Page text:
Reviews - Specialty Releases


Film Review: Hateship Loveship

As evidenced by the number of production companies and people involved, Hateship Loveship seems to have had difficulties getting off the ground. And it will be more difficult still for this lackluster film to attract a sizeable audience—despite the presence of its big-name stars.

April 10, 2014

-By Shirley Sealy


filmjournal/photos/stylus/1397768-Hateship_Loveship_Md.jpg
Casting Kristen Wiig as Johanna Parry in Hateship Loveship was just a little too on-the-nose: Johanna is a plain, painfully shy young woman exactly like those Wiig so hilariously satirized during her stint on “Saturday Night Live.” On “SNL,” however, her pathologically timid characters always had a zany side—and when Wiig co-wrote and starred in the extremely zany Bridesmaids, her fans naturally clamored for more of the same. Wiig, like her fellow “SNL” alumnae Tina Fey and Amy Poehler, was seen as one of our great new female comics.

But, evidently, Wiig is not sure that’s how she sees herself. Her recent choice of roles—in such films as Girl Most Likely and The Secret Life of Walter Mitty—either totally ignored or greatly underutilized her comedic talents. And now, in Hateship Loveship, she seems to have reached in and ripped out what’s left of that crazy, zany heart of hers, poured Pine Sol over it and thrown it into the trash.

Wiig’s Johanna is a professional caretaker and housecleaner (and a heavy user of the Pine Sol family of products) whose life is centered on her work. She will not allow herself any of life’s pleasures—although, paradoxically, she secretly harbors a pretty powerful sex drive. When her latest job ends with the death of an elderly patient, Johanna’s agency sends her to the home of a Mr. McCauley (Nick Nolte), to become a live-in housekeeper and watch over his teenage granddaughter Sabitha (Hailee Steinfeld), whose mother (his daughter) was recently killed in a car crash. The driver of that car was Sabitha’s father, the ne’er-do-well Ken (Guy Pearce), who has lately moved to Chicago.

When she’s not supervising 16-year-old Sabitha, who’s basically a good kid when she’s not with her trouble-making friend Edith (Sammi Gayle), Johanna spends her days cleaning and cooking, and sometimes, when she’s alone in the bathroom, she passionately French-kisses herself in the mirror. Surely, you say, Kristin Wiig meant for this scene to be funny. Well, who knows? After slathering saliva all over the mirror, she stoically wipes it away with a spritz of Windex. Stoic, in fact, is Johanna’s perpetual go-to mood.

However, her eyes do light up the first time she gets a look at Ken, who has come to visit his daughter, and to ask his father-in-law to invest in the rundown motel he just bought. (The answer is no.) Ken notices Johanna too, because she’s the only one in the household who makes an effort to be nice to him. In fact, he so appreciates her kindness he writes her a thank-you note when he gets back to Chicago—a polite but noncommittal missive which nevertheless fires Johanna’s romantic imagination.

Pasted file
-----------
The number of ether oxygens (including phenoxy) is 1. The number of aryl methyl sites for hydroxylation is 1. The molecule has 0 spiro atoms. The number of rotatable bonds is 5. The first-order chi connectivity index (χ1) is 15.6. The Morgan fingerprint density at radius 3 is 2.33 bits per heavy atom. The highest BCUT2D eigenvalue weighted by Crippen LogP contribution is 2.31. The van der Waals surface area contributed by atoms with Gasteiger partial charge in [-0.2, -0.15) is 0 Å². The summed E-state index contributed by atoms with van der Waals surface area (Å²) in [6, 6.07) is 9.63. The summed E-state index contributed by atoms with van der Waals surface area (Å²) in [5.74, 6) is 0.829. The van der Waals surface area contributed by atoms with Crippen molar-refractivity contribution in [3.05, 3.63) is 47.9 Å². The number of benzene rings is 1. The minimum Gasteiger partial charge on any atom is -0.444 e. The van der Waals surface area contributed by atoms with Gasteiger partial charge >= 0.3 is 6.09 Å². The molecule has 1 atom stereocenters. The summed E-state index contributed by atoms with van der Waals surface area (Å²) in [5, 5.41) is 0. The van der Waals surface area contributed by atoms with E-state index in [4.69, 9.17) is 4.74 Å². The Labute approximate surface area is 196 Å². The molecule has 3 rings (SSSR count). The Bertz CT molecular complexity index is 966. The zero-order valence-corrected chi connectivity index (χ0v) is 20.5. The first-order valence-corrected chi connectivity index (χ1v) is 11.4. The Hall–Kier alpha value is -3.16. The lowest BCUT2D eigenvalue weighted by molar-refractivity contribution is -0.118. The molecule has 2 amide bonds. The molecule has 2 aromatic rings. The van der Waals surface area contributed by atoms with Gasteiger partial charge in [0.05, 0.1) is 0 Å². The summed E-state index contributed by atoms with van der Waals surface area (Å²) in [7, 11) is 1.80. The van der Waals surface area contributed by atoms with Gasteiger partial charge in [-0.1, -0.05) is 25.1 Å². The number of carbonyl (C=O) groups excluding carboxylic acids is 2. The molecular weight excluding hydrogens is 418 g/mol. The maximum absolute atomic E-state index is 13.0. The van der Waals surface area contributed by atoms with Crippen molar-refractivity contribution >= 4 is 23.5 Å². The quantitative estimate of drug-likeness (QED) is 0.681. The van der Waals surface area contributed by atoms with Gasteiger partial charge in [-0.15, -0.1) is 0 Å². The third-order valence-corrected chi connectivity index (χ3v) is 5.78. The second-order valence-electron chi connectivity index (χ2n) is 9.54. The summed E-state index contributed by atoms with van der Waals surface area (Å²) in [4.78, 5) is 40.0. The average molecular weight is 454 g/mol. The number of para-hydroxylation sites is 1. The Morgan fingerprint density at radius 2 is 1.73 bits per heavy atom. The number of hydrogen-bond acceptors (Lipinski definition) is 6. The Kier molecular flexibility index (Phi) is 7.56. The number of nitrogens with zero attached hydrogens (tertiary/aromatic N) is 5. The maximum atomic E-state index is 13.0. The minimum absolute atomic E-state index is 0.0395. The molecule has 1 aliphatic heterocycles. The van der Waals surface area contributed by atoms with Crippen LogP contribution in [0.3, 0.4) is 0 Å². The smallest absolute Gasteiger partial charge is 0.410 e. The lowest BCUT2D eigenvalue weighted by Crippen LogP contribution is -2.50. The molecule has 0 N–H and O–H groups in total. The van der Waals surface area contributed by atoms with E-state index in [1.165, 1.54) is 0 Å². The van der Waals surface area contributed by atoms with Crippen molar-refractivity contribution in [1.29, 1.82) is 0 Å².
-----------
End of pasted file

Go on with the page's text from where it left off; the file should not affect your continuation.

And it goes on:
When Johanna composes a handwritten reply to Ken, she makes the mistake of asking Sabitha to mail the letter for her, and the cagey Edith overhears. It is she who suggests they should forget about mailing Johanna’s rather embarrassing letter, and instead, as a joke, pretend to be Ken replying to Johanna by email. And, naturally, they say the kind of things that are guaranteed to feed Johanna’s fantasies. From then on, a thrilled Johanna uses the library computer to reply to Ken as well as receive “his” e-mails, and the exchanges become increasingly florid and suggestive—thanks primarily to Edith’s vivid imagination. At this point, Sabitha begins to worry about the consequences of their prank on the clueless Johanna. As well she should.

In time (and the script is unclear on how much time passes), Johanna secretly arranges to steal some of Mr. McCauley’s antique furniture and ship it off to Ken’s motel (she believes it belongs to him, as a widower’s right), and the next day she leaves a note resigning her job and secretly gets on the bus to Chicago. She finds Ken in his empty motel sleeping off a booze and cocaine hangover while shacking up with his slutty girlfriend Chloe (Jennifer Jason Leigh). He is totally surprised to see Johanna, of course, and when he admits he doesn’t even have a computer, she is devastated. But she stays on—and in her no-nonsense but illogical way, Johanna begins to fix up the motel and straighten out Ken.

Hateship Loveship is based on an Alice Munro story with a much longer title. Now, Ms. Munro has won a Booker prize and a Nobel in literature, but her dry, slowly paced short stories about the lives of relatively dull, plainspoken people are not to everyone’s taste. Still, let’s hope that Johanna’s story is much more compelling on the page than it is on the screen. And let’s hope Ms. Munro intended a more uplifting message for womankind than the one that comes through in Hateship Loveship. It may work for some women, but do we really want to put out the notion that a female’s chief happiness is found in cooking and cleaning and having sex with a man so that he’ll let her organize and change his life until he falls in love with her, gets her pregnant and proposes marriage?

Let’s also hope that Kristin Wiig soon gets back to what she does best. Ditto the other fine actors in this flat, essentially anti-movie movie.

Click here for cast & crew information.